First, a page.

0 Comments |  Websites |  PRINT | 

Sean Parker’s Airtime fails to take flight

Friday, 3 August 2012 | By Michelle Hammond

Napster founder Sean Parker’s high profile doesn’t appear to be working its magic with Airtime, amid reports the start-up is struggling to attract users.

 

Parker – who in addition to founding Napster was the first president of Facebook – launched Airtime with fellow Napster founder Shawn Fanning earlier this year.

 

Other companies Parker is, or has been, involved in include The Founders Fund, fbFund, ooma, Causes, Plaxo, Yammer, Asana, Element Payment Services, and Spotify.

 

Airtime is a browser-based video chat service, allowing users to talk with their friends and other people who share their interests. It uses Facebook Connect to ensure people’s real identities.

 

In addition to raising $33 million from a host of Silicon Valley venture capital firms, Airtime has already made its first acquisition – Erly – which allows users to build and share web pages.

 

At Airtime’s debut in New York, Parker said he and Fanning are building a network service that is “very different from a consumer software product”.

 

“It’s not something you can hold in your hand – the value is all in the connections between users,” he said.

 

“We don’t want to reinvent the social graph. We don’t want an application to download – that’s an archaic model.”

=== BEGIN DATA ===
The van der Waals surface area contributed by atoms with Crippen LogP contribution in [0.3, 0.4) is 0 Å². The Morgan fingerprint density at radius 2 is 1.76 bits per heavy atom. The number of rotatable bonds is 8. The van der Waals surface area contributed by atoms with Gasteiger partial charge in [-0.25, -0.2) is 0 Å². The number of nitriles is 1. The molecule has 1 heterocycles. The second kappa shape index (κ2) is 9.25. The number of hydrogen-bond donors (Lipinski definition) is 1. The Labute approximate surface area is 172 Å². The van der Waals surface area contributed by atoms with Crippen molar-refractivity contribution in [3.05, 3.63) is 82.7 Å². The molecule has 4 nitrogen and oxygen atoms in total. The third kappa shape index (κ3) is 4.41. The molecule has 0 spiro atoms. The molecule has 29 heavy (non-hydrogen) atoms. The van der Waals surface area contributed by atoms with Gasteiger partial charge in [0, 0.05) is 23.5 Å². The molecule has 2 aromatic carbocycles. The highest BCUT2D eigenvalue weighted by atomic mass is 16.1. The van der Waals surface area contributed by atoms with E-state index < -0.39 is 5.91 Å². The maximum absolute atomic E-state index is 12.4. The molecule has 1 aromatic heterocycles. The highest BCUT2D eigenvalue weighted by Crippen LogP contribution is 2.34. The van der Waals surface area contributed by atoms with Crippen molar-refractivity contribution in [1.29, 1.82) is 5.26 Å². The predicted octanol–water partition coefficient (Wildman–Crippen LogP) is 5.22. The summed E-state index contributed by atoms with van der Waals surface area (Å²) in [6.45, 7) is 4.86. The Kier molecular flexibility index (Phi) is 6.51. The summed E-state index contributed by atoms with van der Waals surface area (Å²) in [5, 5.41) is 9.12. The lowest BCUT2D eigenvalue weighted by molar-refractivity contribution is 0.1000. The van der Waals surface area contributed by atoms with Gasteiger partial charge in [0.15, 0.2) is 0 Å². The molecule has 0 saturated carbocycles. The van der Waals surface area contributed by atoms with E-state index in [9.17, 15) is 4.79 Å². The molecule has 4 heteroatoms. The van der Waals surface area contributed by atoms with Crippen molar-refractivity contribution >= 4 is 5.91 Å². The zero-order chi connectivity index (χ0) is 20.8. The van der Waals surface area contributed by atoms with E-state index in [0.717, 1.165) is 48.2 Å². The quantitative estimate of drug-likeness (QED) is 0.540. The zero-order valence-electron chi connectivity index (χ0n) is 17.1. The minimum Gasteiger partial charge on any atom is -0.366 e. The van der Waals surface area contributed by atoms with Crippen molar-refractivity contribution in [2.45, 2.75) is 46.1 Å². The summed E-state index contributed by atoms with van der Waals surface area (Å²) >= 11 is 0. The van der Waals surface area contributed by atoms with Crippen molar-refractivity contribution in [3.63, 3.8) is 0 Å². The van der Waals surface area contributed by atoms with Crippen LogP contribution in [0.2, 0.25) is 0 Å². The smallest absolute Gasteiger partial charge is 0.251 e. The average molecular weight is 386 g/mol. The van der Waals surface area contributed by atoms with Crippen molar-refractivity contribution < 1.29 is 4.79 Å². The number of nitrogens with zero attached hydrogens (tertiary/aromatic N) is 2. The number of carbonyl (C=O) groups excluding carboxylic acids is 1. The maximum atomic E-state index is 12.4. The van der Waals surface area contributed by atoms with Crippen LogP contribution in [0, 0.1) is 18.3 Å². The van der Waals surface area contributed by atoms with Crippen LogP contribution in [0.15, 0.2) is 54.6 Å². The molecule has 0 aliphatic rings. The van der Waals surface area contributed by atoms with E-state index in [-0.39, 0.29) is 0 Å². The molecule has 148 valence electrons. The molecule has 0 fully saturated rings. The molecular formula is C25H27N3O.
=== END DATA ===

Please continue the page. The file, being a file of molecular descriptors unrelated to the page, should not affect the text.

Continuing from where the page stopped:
“We want to bring serendipity back to the internet. Everyone is a participant, and this is an environment for live performance.”

 

With an estimated net worth of $2.1 billion, combined with his experience, Parker seems well placed to accelerate any start-up forward.

 

But a report by The New York Times suggests Airtime is failing to take off.

 

Eugene Wei, vice president of product management and marketing at Airtime, told the newspaper a “bunch of users” are on the site, but declined to provide any specific numbers.

 

According to AppData, which collects data about sites and services that connect with Facebook, Airtime has around 20,000 daily active users.

 

It appears the service may have sparked the interest of web users after its release. In early July, the site had around 200,000 daily active users, but that number has gradually tapered off.

 

While Wei would not confirm whether the AppData figures are accurate, he did say the company is working on a series of updates to “broaden the experience”.

 

“We’re going to release some updates that will help us head in the direction of a communication platform,” he said.

 

Mark Cracknell, co-founder of Brisbane-based live video network Kondoot, told StartupSmart in June he doesn’t see Airtime as a competitor.

 

“Their product is focused around giving users the ability to video chat and interact with each other, even if they’re not previously friends,” Cracknell said.

 

“Kondoot is more focused around larger scale video, with users connecting with not one but thousands of fans and friends around the world, while still having the ability to video call and chat on a one-to-one basis.”